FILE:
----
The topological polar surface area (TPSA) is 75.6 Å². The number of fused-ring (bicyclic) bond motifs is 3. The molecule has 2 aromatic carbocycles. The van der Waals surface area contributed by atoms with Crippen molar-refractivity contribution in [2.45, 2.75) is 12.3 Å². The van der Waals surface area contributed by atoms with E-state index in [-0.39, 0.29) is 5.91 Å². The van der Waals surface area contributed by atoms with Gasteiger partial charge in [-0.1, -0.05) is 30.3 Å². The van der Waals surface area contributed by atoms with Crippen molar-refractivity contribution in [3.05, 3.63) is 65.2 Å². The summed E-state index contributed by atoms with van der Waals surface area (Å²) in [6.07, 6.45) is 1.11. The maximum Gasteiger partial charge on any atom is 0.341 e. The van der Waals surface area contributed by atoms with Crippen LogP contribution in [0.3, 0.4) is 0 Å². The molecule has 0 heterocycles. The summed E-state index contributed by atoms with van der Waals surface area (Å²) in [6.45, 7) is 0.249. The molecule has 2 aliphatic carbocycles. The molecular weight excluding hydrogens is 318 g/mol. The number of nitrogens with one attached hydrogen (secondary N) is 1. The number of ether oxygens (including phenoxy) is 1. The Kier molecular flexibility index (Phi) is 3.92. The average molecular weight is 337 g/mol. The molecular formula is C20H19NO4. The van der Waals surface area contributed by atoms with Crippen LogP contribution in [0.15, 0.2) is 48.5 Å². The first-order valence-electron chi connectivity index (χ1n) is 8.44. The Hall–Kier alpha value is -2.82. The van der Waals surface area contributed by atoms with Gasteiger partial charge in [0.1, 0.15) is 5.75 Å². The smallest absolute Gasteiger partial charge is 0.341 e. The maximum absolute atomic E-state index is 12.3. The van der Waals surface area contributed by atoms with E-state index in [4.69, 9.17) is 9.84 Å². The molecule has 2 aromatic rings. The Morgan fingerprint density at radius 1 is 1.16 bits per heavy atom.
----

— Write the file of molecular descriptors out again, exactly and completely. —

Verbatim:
The topological polar surface area (TPSA) is 75.6 Å². The number of fused-ring (bicyclic) bond motifs is 3. The molecule has 2 aromatic carbocycles. The van der Waals surface area contributed by atoms with Crippen molar-refractivity contribution in [2.45, 2.75) is 12.3 Å². The van der Waals surface area contributed by atoms with E-state index in [-0.39, 0.29) is 5.91 Å². The van der Waals surface area contributed by atoms with Gasteiger partial charge in [-0.1, -0.05) is 30.3 Å². The van der Waals surface area contributed by atoms with Crippen molar-refractivity contribution in [3.05, 3.63) is 65.2 Å². The summed E-state index contributed by atoms with van der Waals surface area (Å²) in [6.07, 6.45) is 1.11. The maximum Gasteiger partial charge on any atom is 0.341 e. The van der Waals surface area contributed by atoms with Crippen LogP contribution in [0.3, 0.4) is 0 Å². The molecule has 0 heterocycles. The summed E-state index contributed by atoms with van der Waals surface area (Å²) in [6.45, 7) is 0.249. The molecule has 2 aliphatic carbocycles. The molecular weight excluding hydrogens is 318 g/mol. The number of nitrogens with one attached hydrogen (secondary N) is 1. The number of ether oxygens (including phenoxy) is 1. The Kier molecular flexibility index (Phi) is 3.92. The average molecular weight is 337 g/mol. The molecular formula is C20H19NO4. The van der Waals surface area contributed by atoms with Crippen LogP contribution in [0.15, 0.2) is 48.5 Å². The first-order valence-electron chi connectivity index (χ1n) is 8.44. The Hall–Kier alpha value is -2.82. The van der Waals surface area contributed by atoms with Gasteiger partial charge in [0.1, 0.15) is 5.75 Å². The smallest absolute Gasteiger partial charge is 0.341 e. The maximum absolute atomic E-state index is 12.3. The van der Waals surface area contributed by atoms with E-state index in [4.69, 9.17) is 9.84 Å². The molecule has 2 aromatic rings. The Morgan fingerprint density at radius 1 is 1.16 bits per heavy atom.